In The Drunkard by Frank O'Connor the three kinds of narrative irony are exemplified in what Larry does at the public house; what the neighbors believe about what happened at the public house; what Larry's mother calls him the next day. The three kinds of narrative irony are situational irony, in which a situation is, becomes or turns out to be something other than what is expected; dramatic irony, in which the reader/audience knows what the characters in the narrative do not know; verbal (spoken or written) irony, in which what is said is not what is expected.
The example of situational irony is that at the public house Larry saves his dad from getting drunk by (inadvertently) getting drunk himself. This is definitely not what anyone expected to happen in the circumstances and with the characters of the story and is therefore situational irony. The example of dramatic irony is that the neighbors and Larry's mom all believe that Mick and his buddies intentionally got Larry drunk; however the reader was "there" with Mick and Larry and knows the truth, knows what the characters in the story do not know.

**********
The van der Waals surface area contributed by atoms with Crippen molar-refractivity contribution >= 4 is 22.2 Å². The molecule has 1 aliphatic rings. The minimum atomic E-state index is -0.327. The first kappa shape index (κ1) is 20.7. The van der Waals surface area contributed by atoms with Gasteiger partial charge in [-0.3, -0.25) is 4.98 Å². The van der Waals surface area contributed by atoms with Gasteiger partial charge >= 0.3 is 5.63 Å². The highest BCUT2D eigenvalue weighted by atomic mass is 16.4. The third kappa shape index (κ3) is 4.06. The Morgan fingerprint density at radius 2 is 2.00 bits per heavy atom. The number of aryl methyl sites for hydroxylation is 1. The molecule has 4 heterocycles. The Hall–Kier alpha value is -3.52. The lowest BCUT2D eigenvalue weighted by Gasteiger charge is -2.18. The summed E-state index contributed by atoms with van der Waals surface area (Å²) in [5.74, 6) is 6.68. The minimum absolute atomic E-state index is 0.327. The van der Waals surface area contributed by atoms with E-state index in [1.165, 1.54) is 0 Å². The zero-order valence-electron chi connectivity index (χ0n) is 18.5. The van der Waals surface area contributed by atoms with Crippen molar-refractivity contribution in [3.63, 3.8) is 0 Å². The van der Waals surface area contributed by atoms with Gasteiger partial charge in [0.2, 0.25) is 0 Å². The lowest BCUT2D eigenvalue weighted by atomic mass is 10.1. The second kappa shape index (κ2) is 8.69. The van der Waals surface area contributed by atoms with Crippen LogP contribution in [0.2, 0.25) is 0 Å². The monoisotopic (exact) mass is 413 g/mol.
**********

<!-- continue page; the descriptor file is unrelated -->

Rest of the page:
The last example, that of verbal irony, is that Larry's mother calls him a "guardian angel." This is ironic because the image of an "angel" is of an entity--human or otherwise--that does no wrong and brings no evil upon self or others. Larry, his dad's new "guardian angel," was an angel who saved his dad by virtue of partaking in a vice, in other word, by virtue of doing wrong and (temporarily) harming himself. This is verbal irony because it is not what the reader expects Larry's mother to call to him.
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